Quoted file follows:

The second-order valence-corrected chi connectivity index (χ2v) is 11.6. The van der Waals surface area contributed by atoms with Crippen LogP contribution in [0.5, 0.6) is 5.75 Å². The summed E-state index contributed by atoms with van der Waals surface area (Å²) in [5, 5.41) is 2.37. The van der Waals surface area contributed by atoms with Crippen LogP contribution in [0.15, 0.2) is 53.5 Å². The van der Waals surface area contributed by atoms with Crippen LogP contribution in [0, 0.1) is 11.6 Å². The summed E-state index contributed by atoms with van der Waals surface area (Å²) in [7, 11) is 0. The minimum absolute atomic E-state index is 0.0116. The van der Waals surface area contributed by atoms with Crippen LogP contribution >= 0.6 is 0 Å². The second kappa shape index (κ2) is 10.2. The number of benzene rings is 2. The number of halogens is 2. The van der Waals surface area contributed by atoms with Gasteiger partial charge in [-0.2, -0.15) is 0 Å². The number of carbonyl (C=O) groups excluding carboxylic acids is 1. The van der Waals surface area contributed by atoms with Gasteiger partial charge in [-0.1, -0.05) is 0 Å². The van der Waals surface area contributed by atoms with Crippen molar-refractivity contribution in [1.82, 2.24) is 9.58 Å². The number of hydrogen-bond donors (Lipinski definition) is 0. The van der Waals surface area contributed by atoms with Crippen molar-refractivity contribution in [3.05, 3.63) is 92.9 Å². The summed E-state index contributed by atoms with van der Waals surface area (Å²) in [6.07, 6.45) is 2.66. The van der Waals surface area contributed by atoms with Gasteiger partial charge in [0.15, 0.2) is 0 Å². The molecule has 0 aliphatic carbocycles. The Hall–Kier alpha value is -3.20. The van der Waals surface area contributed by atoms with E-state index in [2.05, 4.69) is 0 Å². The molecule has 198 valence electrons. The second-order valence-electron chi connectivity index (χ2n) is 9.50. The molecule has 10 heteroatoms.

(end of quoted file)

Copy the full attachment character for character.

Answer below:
The second-order valence-corrected chi connectivity index (χ2v) is 11.6. The van der Waals surface area contributed by atoms with Crippen LogP contribution in [0.5, 0.6) is 5.75 Å². The summed E-state index contributed by atoms with van der Waals surface area (Å²) in [5, 5.41) is 2.37. The van der Waals surface area contributed by atoms with Crippen LogP contribution in [0.15, 0.2) is 53.5 Å². The van der Waals surface area contributed by atoms with Crippen LogP contribution in [0, 0.1) is 11.6 Å². The summed E-state index contributed by atoms with van der Waals surface area (Å²) in [7, 11) is 0. The minimum absolute atomic E-state index is 0.0116. The van der Waals surface area contributed by atoms with Crippen LogP contribution >= 0.6 is 0 Å². The second kappa shape index (κ2) is 10.2. The number of benzene rings is 2. The number of halogens is 2. The van der Waals surface area contributed by atoms with Gasteiger partial charge in [-0.2, -0.15) is 0 Å². The number of carbonyl (C=O) groups excluding carboxylic acids is 1. The van der Waals surface area contributed by atoms with Gasteiger partial charge in [-0.1, -0.05) is 0 Å². The van der Waals surface area contributed by atoms with Crippen molar-refractivity contribution in [1.82, 2.24) is 9.58 Å². The number of hydrogen-bond donors (Lipinski definition) is 0. The van der Waals surface area contributed by atoms with Crippen molar-refractivity contribution in [3.05, 3.63) is 92.9 Å². The summed E-state index contributed by atoms with van der Waals surface area (Å²) in [6.07, 6.45) is 2.66. The van der Waals surface area contributed by atoms with Gasteiger partial charge in [0.15, 0.2) is 0 Å². The molecule has 0 aliphatic carbocycles. The Hall–Kier alpha value is -3.20. The van der Waals surface area contributed by atoms with E-state index in [2.05, 4.69) is 0 Å². The molecule has 198 valence electrons. The second-order valence-electron chi connectivity index (χ2n) is 9.50. The molecule has 10 heteroatoms.